The Road Ahead : December 2011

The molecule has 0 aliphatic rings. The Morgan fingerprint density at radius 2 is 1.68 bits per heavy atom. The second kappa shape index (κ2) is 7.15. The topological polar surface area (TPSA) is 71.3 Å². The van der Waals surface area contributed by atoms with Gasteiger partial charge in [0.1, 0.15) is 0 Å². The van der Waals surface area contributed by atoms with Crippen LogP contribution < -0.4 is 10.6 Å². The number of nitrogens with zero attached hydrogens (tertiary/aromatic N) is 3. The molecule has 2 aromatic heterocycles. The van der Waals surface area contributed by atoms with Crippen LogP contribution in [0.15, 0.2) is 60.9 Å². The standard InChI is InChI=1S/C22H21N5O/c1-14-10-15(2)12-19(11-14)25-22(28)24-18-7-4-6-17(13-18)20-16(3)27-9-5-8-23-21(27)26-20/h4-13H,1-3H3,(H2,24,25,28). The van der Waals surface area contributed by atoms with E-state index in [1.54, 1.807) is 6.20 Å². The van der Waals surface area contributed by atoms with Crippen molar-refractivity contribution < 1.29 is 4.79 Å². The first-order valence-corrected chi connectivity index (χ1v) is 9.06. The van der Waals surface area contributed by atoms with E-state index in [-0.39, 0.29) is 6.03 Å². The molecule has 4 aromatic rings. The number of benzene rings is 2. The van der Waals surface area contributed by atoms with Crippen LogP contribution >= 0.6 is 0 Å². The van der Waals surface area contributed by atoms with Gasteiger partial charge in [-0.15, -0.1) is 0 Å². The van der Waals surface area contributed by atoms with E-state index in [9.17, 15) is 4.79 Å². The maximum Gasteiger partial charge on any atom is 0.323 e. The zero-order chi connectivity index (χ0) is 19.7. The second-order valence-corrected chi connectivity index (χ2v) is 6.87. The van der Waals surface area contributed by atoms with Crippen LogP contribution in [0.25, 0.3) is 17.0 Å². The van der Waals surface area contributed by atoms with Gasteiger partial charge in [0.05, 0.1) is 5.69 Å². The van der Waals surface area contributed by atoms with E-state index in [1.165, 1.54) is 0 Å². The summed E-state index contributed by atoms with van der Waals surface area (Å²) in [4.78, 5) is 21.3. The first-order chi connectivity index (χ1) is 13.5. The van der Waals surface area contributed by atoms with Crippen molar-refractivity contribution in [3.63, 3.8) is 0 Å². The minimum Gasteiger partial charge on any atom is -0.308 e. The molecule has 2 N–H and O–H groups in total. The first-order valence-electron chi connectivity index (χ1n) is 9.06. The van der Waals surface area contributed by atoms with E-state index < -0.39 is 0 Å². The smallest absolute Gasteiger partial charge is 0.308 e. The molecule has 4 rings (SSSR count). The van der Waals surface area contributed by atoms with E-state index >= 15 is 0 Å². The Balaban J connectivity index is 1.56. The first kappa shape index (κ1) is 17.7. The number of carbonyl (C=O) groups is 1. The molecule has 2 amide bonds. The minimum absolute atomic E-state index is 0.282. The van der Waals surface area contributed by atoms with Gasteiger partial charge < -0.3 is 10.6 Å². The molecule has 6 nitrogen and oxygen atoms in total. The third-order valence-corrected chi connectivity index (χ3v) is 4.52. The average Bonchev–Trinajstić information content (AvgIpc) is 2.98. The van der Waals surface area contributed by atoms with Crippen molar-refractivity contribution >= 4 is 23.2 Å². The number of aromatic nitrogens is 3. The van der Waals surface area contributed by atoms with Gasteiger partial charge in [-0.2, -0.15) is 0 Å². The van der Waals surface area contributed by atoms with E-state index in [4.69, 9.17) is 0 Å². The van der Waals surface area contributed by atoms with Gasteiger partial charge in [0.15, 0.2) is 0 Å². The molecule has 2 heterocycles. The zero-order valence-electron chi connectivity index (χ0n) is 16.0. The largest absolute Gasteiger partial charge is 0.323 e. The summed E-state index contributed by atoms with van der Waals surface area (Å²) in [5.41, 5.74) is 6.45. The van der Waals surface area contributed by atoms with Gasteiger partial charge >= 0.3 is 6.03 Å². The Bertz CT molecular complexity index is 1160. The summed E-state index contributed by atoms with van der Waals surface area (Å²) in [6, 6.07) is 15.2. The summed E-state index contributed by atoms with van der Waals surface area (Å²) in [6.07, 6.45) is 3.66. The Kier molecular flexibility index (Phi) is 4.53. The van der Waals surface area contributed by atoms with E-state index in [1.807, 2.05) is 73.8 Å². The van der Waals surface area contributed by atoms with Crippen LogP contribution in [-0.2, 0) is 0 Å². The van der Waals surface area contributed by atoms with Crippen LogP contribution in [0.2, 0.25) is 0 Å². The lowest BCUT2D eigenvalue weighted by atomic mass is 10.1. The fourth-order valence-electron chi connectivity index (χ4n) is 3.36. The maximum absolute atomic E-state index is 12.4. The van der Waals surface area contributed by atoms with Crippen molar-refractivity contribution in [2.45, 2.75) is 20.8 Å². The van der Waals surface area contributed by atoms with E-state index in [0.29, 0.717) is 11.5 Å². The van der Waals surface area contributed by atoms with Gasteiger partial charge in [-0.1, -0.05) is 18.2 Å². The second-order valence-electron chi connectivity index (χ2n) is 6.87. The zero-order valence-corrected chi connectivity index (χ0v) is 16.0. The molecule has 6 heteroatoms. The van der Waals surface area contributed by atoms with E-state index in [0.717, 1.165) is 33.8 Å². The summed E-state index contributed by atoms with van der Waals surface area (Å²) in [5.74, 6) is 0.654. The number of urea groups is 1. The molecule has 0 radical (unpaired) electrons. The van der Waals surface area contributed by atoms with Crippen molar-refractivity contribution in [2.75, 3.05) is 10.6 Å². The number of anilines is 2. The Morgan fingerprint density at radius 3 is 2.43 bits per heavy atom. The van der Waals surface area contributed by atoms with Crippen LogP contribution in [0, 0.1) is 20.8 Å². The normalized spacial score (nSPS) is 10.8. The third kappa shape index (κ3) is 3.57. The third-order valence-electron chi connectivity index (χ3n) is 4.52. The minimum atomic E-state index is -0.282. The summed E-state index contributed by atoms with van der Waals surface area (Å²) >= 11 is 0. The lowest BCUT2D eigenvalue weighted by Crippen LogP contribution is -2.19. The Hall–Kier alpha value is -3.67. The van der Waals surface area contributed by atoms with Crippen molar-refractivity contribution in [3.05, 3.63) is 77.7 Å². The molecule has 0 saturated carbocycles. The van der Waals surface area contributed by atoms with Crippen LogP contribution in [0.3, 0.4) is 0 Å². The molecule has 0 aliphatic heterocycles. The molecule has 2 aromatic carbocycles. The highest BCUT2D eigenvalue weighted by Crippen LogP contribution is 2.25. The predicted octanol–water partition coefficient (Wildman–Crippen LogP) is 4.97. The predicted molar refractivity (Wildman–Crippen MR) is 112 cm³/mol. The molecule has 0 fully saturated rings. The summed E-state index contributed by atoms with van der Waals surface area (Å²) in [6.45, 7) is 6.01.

WWW.ROADAHEAD.COM.AU THE ROAD AHEAD DEC 2011/JAN 2012 18 attitude and knowledge the key It is important to understand that Asperger's Syndrome is not a disability; quite the opposite in fact. IT'S A CONDITION widely publicised as affecting children, however it might surprise you to know that Asperger's Syndrome (AS) affects just as many adults across Queensland. And it's not just children with AS who grow up into adults with AS. There are many adults with the condition who are only just discovering the reason they are 'different'. Children and adults with AS have an intellectual capacity within the normal range, but may have impaired social and communication skills, a preference for routine and consistency, problems with handwriting and be hypersensitive to specific auditory and tactile experiences. People with AS simply have a different, not defective, way of thinking, according to Dr Michelle Garnett, clinical director of Brisbane's Minds and Hearts: A Specialist Clinic For Asperger's Syndrome and Autism. "People with the condition have qualities that are very appealing, however the problem is that those qualities aren't widely accepted," she said. People with AS have a strong desire to seek knowledge, truth and perfection. To them it's more important to solve a problem rather than satisfy the social or emotional needs of others, and they value being creative rather than cooperative. People with AS have difficulty with the management and expression of emotions and may actively seek and enjoy solitude. Statistically, the ratio of adult females to adult males with AS is one in four, however that ratio drops to about one in three at the Minds and Hearts clinic. Dr Garnett said the best two interventions to Asperger's Syndrome are attitude and knowledge. It's not about finding a cure, but developing understanding between those with AS and those without. "We like to think of it as a kind of cultural exchange program," Dr Garnett said. Initially people may be offended by the suggestion they have AS, but once they understand that it's not a mental disability, they come to appreciate that their brain is just wired differently. "If you ask an 'Aspi' what the worst thing about their condition is they'd probably say the sensory issues are most problematic; they wouldn't want to change their personalities," Dr Garnett said. www.mindsandhearts.net STORY DEB ECCLESTON GET CONNECTED In her book Connecting with Your Asperger Partner, Brisbane author Louise Weston shares some communication tips for people with AS partners: • Listen attentively • Give one request at a time • Allow extra time to respond to instructions and questions • Give plenty of warning prior to social activities • Try to understand that your partner sees the world differently to you. louiseweston.com.au LIFESTYLE WELLBEING INSET: LOUISE WESTON AND HUSBAND GRAHAM.
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